Carbonear Island has been referred to as the Gibraltar of Newfoundland. As early as 1614, in the days of Peter Easton, the settlers in that part of Conception Bay used the natural defenses of the Island to protect themselves against pirate attacks. Later, it was the only location in Newfoundland to be successfully defended against the French invasion of 1697. In 1705, French troops again failed to capture the island when they mounted expeditions from their headquarters in Placentia to drive the English out of Newfoundland.
For many years after that, Carbonear Island was maintained as an armed garrison. During the 18th and 19th centuries, the island was a fishing station and home to a small number of settlers. A lighthouse, with a keeper to tend the kerosene light, was erected there in the nineteenth century. The kerosene light and the lighthouse keeper were replaced with an automatic light around 1928.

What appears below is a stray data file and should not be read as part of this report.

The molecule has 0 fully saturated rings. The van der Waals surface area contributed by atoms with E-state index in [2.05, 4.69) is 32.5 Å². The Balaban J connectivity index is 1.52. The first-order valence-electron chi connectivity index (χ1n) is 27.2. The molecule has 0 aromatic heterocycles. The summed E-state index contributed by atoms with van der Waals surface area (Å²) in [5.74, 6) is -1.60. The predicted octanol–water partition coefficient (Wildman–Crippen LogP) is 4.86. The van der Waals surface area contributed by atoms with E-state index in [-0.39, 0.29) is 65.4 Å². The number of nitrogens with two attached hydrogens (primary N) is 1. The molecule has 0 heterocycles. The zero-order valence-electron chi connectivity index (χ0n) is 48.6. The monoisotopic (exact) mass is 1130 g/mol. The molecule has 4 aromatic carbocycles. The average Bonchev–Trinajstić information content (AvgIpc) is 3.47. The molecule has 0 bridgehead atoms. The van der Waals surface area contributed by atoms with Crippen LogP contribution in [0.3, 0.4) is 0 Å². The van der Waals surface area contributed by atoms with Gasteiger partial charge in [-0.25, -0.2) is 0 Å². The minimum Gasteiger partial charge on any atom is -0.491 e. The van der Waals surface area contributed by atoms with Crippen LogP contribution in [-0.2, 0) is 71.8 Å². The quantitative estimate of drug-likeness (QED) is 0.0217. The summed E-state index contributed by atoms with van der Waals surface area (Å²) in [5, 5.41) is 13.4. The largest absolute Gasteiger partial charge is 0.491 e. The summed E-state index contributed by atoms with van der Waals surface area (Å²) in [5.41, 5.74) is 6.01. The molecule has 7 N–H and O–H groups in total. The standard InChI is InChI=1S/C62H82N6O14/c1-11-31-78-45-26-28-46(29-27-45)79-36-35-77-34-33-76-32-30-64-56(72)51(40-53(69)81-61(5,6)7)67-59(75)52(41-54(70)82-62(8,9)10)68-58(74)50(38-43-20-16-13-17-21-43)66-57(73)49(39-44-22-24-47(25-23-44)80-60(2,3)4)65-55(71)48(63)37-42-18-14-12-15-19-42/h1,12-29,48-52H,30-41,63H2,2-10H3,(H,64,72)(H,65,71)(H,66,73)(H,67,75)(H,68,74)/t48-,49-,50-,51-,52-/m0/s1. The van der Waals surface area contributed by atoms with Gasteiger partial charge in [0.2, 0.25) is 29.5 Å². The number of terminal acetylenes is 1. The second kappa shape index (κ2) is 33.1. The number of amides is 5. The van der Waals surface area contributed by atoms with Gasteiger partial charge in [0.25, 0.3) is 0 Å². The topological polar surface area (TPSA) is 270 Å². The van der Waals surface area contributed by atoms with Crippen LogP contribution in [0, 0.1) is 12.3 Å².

Today, Carbonear Island is deserted. In 1954 it was designated as a National Historic Event site by Parks Canada.